Brentwood Bungalow Blurs the Line Between Inside and Out
Owner Ron Rendon, Matt Fajkus Architecture and designer Joel Mozersky collaborate to transform a midcentury home
Situated beneath a grove of trees in the Brentwood neighborhood, a single-story 1950s bungalow flourishes in its true glory. Completely restored and redesigned to highlight the original midcentury-modern architecture, the 1,567-square-foot residence brilliantly bridges indoor and outdoor living.
For owner Ron Rendon, transforming the place he’s called home for a decade became a personal, collaborative experience. In 2015, he invited Matt Fajkus and Sarah Johnson of Matt Fajkus Architecture to join the project. Together, their goal was to preserve the home’s character while expanding its square footage and reconfiguring the layout.
Fajkus describes the home’s state at the time as “drafty” and “not in great shape,” but he was intrigued by the project’s potential and Rendon’s personality.
“We felt as though it was a good starting point in terms of the overall look and feel,” Fajkus says. “But honestly, one of the biggest appeals was the owner himself, who was just such a likable and interesting person.”
Tackling room by room—two bedrooms, an open kitchen and living room, a study and two and a half bathrooms—the architects’ general rule is to practice modernism with the belief that form follows function. With the help of interior designer Joel Mozersky, the team took two years to execute the shared vision for the home, now the epitome of midcentury cool.
“It was probably the most collaborative I’ve ever experienced between owner, architect and interior designer,” says Johnson, who acted as principal architect on the project. “We laid a lot of the groundwork, and Joel came in to help tie things together, but there was discussion among the three of us the entire way through.”
One of the most striking midcentury characteristics of the home is the perfectly preserved carport. Conserving this feature allowed the Fajkus team to retain the original roofline and maintain the scale of the surrounding neighborhood.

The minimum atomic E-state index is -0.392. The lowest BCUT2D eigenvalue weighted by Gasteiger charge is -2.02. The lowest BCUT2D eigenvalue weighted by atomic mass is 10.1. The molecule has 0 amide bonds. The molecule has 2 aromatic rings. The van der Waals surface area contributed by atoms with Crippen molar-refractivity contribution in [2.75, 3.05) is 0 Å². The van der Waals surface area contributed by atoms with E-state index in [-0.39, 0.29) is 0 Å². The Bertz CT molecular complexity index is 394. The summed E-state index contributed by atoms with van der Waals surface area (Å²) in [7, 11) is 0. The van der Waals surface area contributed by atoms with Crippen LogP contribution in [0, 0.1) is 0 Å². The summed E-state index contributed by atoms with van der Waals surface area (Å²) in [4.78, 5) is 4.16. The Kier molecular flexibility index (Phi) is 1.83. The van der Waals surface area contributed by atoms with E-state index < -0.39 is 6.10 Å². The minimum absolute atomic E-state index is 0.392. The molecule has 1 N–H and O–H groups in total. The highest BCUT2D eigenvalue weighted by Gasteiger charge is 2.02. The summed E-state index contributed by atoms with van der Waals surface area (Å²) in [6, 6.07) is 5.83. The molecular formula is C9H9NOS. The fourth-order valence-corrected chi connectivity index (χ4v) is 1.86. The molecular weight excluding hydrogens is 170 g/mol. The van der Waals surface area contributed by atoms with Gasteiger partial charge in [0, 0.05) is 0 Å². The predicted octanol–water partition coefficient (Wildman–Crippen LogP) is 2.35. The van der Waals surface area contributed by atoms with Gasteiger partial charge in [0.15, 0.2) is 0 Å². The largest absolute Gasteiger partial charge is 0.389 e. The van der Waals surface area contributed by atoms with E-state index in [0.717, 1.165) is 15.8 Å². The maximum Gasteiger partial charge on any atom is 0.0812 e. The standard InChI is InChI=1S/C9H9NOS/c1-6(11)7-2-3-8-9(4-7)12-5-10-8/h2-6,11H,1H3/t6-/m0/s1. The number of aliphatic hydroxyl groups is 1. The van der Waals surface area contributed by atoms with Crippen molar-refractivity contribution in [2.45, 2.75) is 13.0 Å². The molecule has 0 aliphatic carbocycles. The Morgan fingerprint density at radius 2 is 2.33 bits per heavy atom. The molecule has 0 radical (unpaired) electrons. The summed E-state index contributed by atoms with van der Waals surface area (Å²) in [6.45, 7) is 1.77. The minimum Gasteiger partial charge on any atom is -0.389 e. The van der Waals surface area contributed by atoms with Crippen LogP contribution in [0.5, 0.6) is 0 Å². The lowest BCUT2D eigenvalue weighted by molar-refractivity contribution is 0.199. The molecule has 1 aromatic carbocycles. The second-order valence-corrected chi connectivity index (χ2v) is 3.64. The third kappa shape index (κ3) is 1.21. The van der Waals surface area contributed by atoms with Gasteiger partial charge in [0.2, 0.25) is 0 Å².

The team also sought to preserve the exterior masonry, but opted to recreate the limestone wall from similar materials for the sake of structural integrity. Weaving natural elements throughout the home, Fajkus and Johnson left the exterior limestone exposed in the living area. Here, the raised roof and clerestory windows frame the views of towering tree canopies, connecting man with nature and allowing for an abundance of natural light.
“A big part of midcentury modern is blurring the line between inside and outside … having this direct relationship and respect for nature,” Fajkus says.
When an extra window arrived at the property during the remodel, a fluke turned into a stroke of genius. Diverging from original design plans, Johnson placed the almost floor-to-ceiling window in the kitchen, further opening the front of the home.
“[Rendon’s] so comfortable with that window that he hardly ever closes it,” Johnson says, noting the added pocket shade for privacy. “He’ll have neighbors walk by that wave at him while he’s in his kitchen, and he likes that idea of being a part of his neighborhood, his community.”
The renovations opened up the once-land-locked kitchen, unifying the dining and living room areas for an efficient day-to-day flow. The team also added millwork shelves to house Rendon’s growing collection of midcentury statuettes, film art and memorabilia.
“Before, as you can imagine in a smaller house, there were these great artifacts but they weren’t contained very well,” Fajkus says. “There were some new pieces that he purchased to fit out the new space, but also to help it feel organized without cluttering the house.”
Rendon also brought his own creative touch to the kitchen by designing the vibrant geometric pattern for the backsplash. Influenced by Austin’s dining scene, the cantina-inspired tile provides the perfect focal point in a modern kitchen.
“The owner was very involved in the interiors because of his artistic nature and collection,” says Johnson, who also used the tile in the patio to maintain that connection between interior and exterior.
In a separate sliver of backyard, the tile appears again in an outdoor shower situated off the master bedroom. Wanting to stay true to the vernacular of the neighborhood, the master itself is modestly sized but oozes with natural light thanks to a sliding glass door. As in the living room, Rendon’s impressive collection of art takes center stage, seamlessly incorporating his personal touch into every area of the home.